For The President of the United States of America, in the name of Congress, takes pleasure in presenting the Medal of Honor to Hospital Corpsman Third Class William Richard Charette, United States Navy, for conspicuous gallantry and intrepidity at the risk of his life above and beyond the call of duty while serving as a Medical Corpsman with Company F, Second Battalion, Seventh Marines, FIRST Marine Division, in action against enemy aggressor forces in Korea during the early morning hours on 27 March 1953. Participating in a fierce encounter with a cleverly concealed and well-entrenched enemy force occupying positions on a vital and bitterly contested outpost far in advance of the main line of resistance, Hospital Corpsman Third Class. Charette repeatedly and unhesitatingly moved about through a murderous barrage of hostile small-arms and mortar fire to render assistance to his wounded comrades. When an enemy grenade landed within a few feet of a marine he was attending, he immediately threw himself upon the stricken man and absorbed the entire concussion of the deadly missile with his body. Although sustaining painful facial wounds, and undergoing shock from the intensity of the blast which ripped the helmet and medical aid kit from his person, Hospital Corpsman Third Class Charette resourcefully improvised emergency bandages by tearing off part of his clothing, and gallantly continued to administer medical aid to the wounded in his own unit and to those in adjacent platoon areas as well. Observing a seriously wounded comrade whose armored vest had been torn from his body by the blast from an exploding shell, he selflessly removed his own battle vest and placed it upon the helpless man although fully aware of the added jeopardy to himself. Moving to the side of another casualty who was suffering excruciating pain from a serious leg wound, Hospital Corpsman Third Class Charette stood upright in the trench line and exposed himself to a deadly hail of enemy fire in order to lend more effective aid to the victim and to alleviate his anguish while being removed to a position of safety. By his indomitable courage and inspiring efforts in behalf of his wounded comrades, Hospital Corpsman Third Class Charette was directly responsible for saving many lives. His great personal valor reflects the highest credit upon himself and enhances the finest traditions of the U.S. Naval Service.


Born: Mar. 29, 1932, Ludington, Mich…. Selected the World War II remains that would be interred in the Tomb of the Unknown Soldier at Arlington National Cemetery… Retired as Master Chief Hospital Corpsman in 1977… Departed: Mar. 18, 2012… Interred at Florida National Cemetery in Bushnell, Fla.

Posted in Real American Heroes

Ernest E. West Medal of Honor citation

Army MOH Citation

The President of the United States of America, in the name of Congress, takes pleasure in presenting the Medal of Honor to Private Ernest Edison West (ASN: 52151286), United States Army, for conspicuous gallantry above and beyond the call of duty while serving with Company L, 3d Battalion, 14th Infantry Regiment, 25th Infantry Division, in action against enemy aggressor forces at Sataeri, Korea, on 12 October 1952. Private West voluntarily accompanied a contingent to locate and destroy a reported enemy outpost. Nearing the objective, the patrol was ambushed and suffered numerous casualties. Observing his wounded leader lying in an exposed position, Private First Class West ordered the troops to withdraw, then braved intense fire to reach and assist him. While attempting evacuation, he was attacked by three hostile soldiers employing grenades and small-arms fire. Quickly shifting his body to shelter the officer, he killed the assailants with his rifle, then carried the helpless man to safety. He was critically wounded and lost an eye in this action, but courageously returned through withering fire and bursting shells to assist the wounded. While evacuating two comrades, he closed with and killed three more of the foe. Private First Class West’s indomitable spirit, consummate valor, and intrepid actions inspired all who observed him, reflect the highest credit on himself, and uphold the honored traditions of the military service.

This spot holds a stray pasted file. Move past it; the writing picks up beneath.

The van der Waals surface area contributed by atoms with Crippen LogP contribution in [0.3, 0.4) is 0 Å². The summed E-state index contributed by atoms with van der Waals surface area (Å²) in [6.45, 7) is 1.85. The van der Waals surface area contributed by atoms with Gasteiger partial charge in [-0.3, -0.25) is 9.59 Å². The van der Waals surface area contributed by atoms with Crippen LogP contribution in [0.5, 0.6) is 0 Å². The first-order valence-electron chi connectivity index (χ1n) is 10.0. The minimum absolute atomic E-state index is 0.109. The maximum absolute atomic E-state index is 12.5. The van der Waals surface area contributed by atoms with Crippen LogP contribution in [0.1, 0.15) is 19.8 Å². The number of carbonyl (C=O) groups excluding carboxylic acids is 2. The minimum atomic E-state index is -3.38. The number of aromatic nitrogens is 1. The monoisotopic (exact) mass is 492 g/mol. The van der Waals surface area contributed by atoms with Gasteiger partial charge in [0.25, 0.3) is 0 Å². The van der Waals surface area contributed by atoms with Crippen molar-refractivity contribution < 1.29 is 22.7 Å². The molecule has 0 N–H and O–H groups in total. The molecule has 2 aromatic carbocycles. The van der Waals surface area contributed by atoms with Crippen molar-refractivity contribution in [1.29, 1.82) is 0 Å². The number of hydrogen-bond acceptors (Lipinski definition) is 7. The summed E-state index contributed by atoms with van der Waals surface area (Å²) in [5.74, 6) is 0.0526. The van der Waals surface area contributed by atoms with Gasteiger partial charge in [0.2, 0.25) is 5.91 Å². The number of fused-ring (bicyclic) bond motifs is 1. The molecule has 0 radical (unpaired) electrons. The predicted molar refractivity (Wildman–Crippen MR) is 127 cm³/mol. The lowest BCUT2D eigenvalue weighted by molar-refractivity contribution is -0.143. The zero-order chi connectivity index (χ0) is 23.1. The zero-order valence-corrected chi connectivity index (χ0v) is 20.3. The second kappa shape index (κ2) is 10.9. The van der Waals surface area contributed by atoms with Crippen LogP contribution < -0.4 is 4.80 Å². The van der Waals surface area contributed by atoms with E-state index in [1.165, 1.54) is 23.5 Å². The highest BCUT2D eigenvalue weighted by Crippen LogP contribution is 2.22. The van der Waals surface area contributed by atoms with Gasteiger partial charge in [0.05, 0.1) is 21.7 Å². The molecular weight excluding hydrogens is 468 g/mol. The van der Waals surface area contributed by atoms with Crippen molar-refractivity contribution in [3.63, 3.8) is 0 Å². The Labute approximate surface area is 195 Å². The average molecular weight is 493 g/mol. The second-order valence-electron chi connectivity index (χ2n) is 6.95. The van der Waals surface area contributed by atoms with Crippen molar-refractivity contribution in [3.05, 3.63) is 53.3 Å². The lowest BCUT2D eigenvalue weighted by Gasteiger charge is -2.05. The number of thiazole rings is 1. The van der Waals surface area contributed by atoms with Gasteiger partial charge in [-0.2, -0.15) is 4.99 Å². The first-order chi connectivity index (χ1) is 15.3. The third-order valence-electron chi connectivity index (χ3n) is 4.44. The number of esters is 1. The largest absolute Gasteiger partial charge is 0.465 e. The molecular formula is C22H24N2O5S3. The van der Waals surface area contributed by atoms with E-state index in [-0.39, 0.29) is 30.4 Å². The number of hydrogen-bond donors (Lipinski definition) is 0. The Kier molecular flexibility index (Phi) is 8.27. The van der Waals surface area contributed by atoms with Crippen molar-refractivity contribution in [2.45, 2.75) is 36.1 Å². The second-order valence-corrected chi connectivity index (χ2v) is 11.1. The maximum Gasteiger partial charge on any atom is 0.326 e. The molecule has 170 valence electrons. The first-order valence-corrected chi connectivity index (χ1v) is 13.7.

ewestBorn: Sept. 2, 1931 in Russell, Ky…. Discharged in 1953… Awarded at the White House on Jan. 12, 1954 by President Dwight Eisenhower… Also received the Purple Heart… Resides in Wurtland, Ky.

Posted in Real American Heroes

Earnest E. West Medal of Honor citation

Army MOH Citation

The President of the United States in the name of The Congress takes pleasure in presenting the MEDAL OF HONOR to

PRIVATE

ERNEST EDISON WEST

ARMY

for service as set forth in the following

CITATION:
The President of the United States of America, in the name of Congress, takes pleasure in presenting the Medal of Honor to Private Ernest Edison West (ASN: 52151286), United States Army, for conspicuous gallantry above and beyond the call of duty while serving with Company L, 3d Battalion, 14th Infantry Regiment, 25th Infantry Division, in action against enemy aggressor forces at Sataeri, Korea, on 12 October 1952. Private West voluntarily accompanied a contingent to locate and destroy a reported enemy outpost. Nearing the objective, the patrol was ambushed and suffered numerous casualties. Observing his wounded leader lying in an exposed position, Private First Class West ordered the troops to withdraw, then braved intense fire to reach and assist him. While attempting evacuation, he was attacked by three hostile soldiers employing grenades and small-arms fire. Quickly shifting his body to shelter the officer, he killed the assailants with his rifle, then carried the helpless man to safety. He was critically wounded and lost an eye in this action, but courageously returned through withering fire and bursting shells to assist the wounded. While evacuating two comrades, he closed with and killed three more of the foe. Private First Class West’s indomitable spirit, consummate valor, and intrepid actions inspired all who observed him, reflect the highest credit on himself, and uphold the honored traditions of the military service.


ewestBorn: Sept. 2, 1931 in Russell, Ky…. Discharged in 1953… Awarded at the White House on Jan. 12, 1954 by President Dwight Eisenhower… Also received the Purple Heart… Resides in Wurtland, Ky.